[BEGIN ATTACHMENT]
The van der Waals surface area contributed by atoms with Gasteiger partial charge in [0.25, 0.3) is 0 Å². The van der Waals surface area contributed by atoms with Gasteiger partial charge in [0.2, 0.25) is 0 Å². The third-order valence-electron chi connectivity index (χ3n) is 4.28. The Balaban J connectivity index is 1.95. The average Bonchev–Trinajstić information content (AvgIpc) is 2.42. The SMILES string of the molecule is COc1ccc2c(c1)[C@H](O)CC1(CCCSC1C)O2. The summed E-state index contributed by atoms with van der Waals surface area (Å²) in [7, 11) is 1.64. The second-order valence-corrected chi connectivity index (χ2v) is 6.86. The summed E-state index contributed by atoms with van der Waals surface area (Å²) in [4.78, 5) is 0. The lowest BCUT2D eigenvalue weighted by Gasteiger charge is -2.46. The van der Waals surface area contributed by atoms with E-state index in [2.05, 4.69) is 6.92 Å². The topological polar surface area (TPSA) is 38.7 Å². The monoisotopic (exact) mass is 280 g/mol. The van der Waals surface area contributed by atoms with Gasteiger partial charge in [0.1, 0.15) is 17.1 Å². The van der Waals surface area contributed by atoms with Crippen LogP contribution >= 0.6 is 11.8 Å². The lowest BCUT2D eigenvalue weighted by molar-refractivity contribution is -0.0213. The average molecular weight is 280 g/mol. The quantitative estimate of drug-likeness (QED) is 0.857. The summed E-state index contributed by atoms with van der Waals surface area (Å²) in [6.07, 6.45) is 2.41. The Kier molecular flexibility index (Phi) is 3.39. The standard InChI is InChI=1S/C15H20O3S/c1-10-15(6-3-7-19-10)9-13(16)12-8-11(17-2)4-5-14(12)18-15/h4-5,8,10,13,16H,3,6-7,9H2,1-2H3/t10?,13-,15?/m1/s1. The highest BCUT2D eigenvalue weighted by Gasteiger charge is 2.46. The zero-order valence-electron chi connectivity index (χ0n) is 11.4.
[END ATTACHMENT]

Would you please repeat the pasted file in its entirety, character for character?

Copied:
The van der Waals surface area contributed by atoms with Gasteiger partial charge in [0.25, 0.3) is 0 Å². The van der Waals surface area contributed by atoms with Gasteiger partial charge in [0.2, 0.25) is 0 Å². The third-order valence-electron chi connectivity index (χ3n) is 4.28. The Balaban J connectivity index is 1.95. The average Bonchev–Trinajstić information content (AvgIpc) is 2.42. The SMILES string of the molecule is COc1ccc2c(c1)[C@H](O)CC1(CCCSC1C)O2. The summed E-state index contributed by atoms with van der Waals surface area (Å²) in [7, 11) is 1.64. The second-order valence-corrected chi connectivity index (χ2v) is 6.86. The summed E-state index contributed by atoms with van der Waals surface area (Å²) in [4.78, 5) is 0. The lowest BCUT2D eigenvalue weighted by Gasteiger charge is -2.46. The van der Waals surface area contributed by atoms with E-state index in [2.05, 4.69) is 6.92 Å². The topological polar surface area (TPSA) is 38.7 Å². The monoisotopic (exact) mass is 280 g/mol. The van der Waals surface area contributed by atoms with Gasteiger partial charge in [0.1, 0.15) is 17.1 Å². The van der Waals surface area contributed by atoms with Crippen LogP contribution >= 0.6 is 11.8 Å². The lowest BCUT2D eigenvalue weighted by molar-refractivity contribution is -0.0213. The average molecular weight is 280 g/mol. The quantitative estimate of drug-likeness (QED) is 0.857. The summed E-state index contributed by atoms with van der Waals surface area (Å²) in [6.07, 6.45) is 2.41. The Kier molecular flexibility index (Phi) is 3.39. The standard InChI is InChI=1S/C15H20O3S/c1-10-15(6-3-7-19-10)9-13(16)12-8-11(17-2)4-5-14(12)18-15/h4-5,8,10,13,16H,3,6-7,9H2,1-2H3/t10?,13-,15?/m1/s1. The highest BCUT2D eigenvalue weighted by Gasteiger charge is 2.46. The zero-order valence-electron chi connectivity index (χ0n) is 11.4.